ROSWELL, N.M. (AP) — The 12-year-old boy who opened fire in a New Mexico middle school gym warned some students away just before the attack, State Police Chief Pete Kassetas said Wednesday.
Kassetas said the attack at Berrendo Middle School in Roswell was planned in advance. But he said it appeared the boy’s victims — an 11-year-old boy and 13-year-old girl — were chosen randomly.
During a press briefing, Kassetas declined to speculate on a motive or say when charges would be filed. But he said the boy got the shotgun from his family’s home and had three rounds of ammunition.
“All three rounds were expended during the incident,” Kassetas said. “There was no indication that he had any ammunition other than what was loaded in the gun.”
Officials also said Wednesday the 11-year-old boy who was shot in the face and neck remained in critical condition at University Medical Center in Lubbock, Texas. The 13-year-old girl, identified Kendal Sanders, was in satisfactory condition with injuries to the right shoulder. The family of the injured boy has asked that his name be withheld while he recovers.
Kassetas said investigators worked through the night executing search warrants at the school, and determined through those searches that the attack was planned. They examined the boy’s locker and the duffel bag the seventh-grader used to transport the .20 gauge shotgun to school.
Kassetas said the handle of the gun was sawed off so it had “more of a pistol grip.”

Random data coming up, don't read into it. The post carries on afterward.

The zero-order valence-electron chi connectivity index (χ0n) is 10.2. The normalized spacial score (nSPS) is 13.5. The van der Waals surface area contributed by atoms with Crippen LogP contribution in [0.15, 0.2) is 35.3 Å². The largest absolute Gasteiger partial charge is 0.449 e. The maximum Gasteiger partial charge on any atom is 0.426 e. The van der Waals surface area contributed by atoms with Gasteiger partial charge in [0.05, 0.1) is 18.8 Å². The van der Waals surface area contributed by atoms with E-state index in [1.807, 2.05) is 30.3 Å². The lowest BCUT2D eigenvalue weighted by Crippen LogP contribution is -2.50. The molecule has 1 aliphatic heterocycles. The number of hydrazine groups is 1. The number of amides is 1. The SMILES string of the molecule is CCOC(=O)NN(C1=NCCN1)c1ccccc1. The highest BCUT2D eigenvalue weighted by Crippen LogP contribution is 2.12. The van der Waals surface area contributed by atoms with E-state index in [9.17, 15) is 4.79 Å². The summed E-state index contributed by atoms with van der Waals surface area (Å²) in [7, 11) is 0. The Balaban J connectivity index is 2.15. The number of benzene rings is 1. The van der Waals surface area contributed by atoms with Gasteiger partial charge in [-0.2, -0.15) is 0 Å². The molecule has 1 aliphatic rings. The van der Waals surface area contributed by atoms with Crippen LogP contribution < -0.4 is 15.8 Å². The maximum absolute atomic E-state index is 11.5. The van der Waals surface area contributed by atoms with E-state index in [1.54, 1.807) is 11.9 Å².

The police chief added authorities had some indication that the boy verbally warned “select students” about the attack as he arrived at the school. Kassetas didn’t elaborate. He also declined to speculate on a motive.
The whole thing was over in 10 seconds, officials said, after the boy shot at the ceiling, the floor and then the students. An eighth-grade social studies teacher, John Masterson, then stepped in and talked the boy into dropping his weapon.
Masterson and other teachers were lauded for taking quick action that authorities said would have saved lives had the boy had more ammunition, or had there been another gunman.
Chaves County Sheriff Rob Coon said all the schools in the county, public and private, undergo regular training for dealing with “active shooters.”
“The teachers and the staff at Berrendo knew exactly what to do,” he said. “They went into their lockdown, they followed the way they were taught. If there would have been more than one young man roaming the halls, there would have been minimal damage because they locked that down so quick.”
Andrea Leon, a 13-year-old eighth grader at Berrendo, said students have completed so many drills that some started laughing when the shots first rang out in the school’s gym “because they thought it was fake.”
Police and schools nationwide adopted “active shooter” policies after Columbine High School students Eric Harris and Dylan Klebold killed 12 classmates and a teacher, and wounded 26 others before killing themselves in the Littleton, Colo., school’s library in 1999. Police waited 45 minutes for a SWAT team to arrive before entering the school. Officers now are trained to confront a shooter immediately.
The boy accused in the Roswell shooting was transferred to an Albuquerque psychiatric hospital following a hearing Tuesday, according to attorney Robert Gorence, who is representing his family. Gorence said the family would release a statement Wednesday.
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